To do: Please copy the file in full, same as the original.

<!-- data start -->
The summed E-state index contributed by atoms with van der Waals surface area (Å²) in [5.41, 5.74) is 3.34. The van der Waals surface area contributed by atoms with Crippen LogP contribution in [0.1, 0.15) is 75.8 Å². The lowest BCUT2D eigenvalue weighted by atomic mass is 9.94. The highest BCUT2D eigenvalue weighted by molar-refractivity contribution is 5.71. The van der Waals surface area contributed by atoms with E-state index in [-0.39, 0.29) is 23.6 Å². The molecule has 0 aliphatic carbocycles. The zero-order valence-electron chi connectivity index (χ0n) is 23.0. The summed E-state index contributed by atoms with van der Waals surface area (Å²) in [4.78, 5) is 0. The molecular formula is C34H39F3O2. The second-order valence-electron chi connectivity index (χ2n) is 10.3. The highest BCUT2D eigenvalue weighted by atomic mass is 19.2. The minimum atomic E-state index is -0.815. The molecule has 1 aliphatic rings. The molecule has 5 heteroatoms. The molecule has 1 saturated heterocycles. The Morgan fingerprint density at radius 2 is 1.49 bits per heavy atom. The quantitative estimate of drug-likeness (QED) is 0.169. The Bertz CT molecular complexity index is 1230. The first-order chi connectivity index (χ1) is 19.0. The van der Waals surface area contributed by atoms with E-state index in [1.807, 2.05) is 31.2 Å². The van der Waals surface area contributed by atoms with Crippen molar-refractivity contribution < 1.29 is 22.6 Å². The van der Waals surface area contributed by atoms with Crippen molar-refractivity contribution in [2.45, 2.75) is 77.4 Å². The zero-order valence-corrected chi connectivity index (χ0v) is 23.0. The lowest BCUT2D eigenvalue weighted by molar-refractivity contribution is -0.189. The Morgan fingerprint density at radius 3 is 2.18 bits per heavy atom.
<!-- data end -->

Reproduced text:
The summed E-state index contributed by atoms with van der Waals surface area (Å²) in [5.41, 5.74) is 3.34. The van der Waals surface area contributed by atoms with Crippen LogP contribution in [0.1, 0.15) is 75.8 Å². The lowest BCUT2D eigenvalue weighted by atomic mass is 9.94. The highest BCUT2D eigenvalue weighted by molar-refractivity contribution is 5.71. The van der Waals surface area contributed by atoms with E-state index in [-0.39, 0.29) is 23.6 Å². The molecule has 0 aliphatic carbocycles. The zero-order valence-electron chi connectivity index (χ0n) is 23.0. The summed E-state index contributed by atoms with van der Waals surface area (Å²) in [4.78, 5) is 0. The molecular formula is C34H39F3O2. The second-order valence-electron chi connectivity index (χ2n) is 10.3. The highest BCUT2D eigenvalue weighted by atomic mass is 19.2. The minimum atomic E-state index is -0.815. The molecule has 1 aliphatic rings. The molecule has 5 heteroatoms. The molecule has 1 saturated heterocycles. The Morgan fingerprint density at radius 2 is 1.49 bits per heavy atom. The quantitative estimate of drug-likeness (QED) is 0.169. The Bertz CT molecular complexity index is 1230. The first-order chi connectivity index (χ1) is 19.0. The van der Waals surface area contributed by atoms with E-state index in [1.807, 2.05) is 31.2 Å². The van der Waals surface area contributed by atoms with Crippen molar-refractivity contribution < 1.29 is 22.6 Å². The van der Waals surface area contributed by atoms with Crippen molar-refractivity contribution in [2.45, 2.75) is 77.4 Å². The zero-order valence-corrected chi connectivity index (χ0v) is 23.0. The lowest BCUT2D eigenvalue weighted by molar-refractivity contribution is -0.189. The Morgan fingerprint density at radius 3 is 2.18 bits per heavy atom.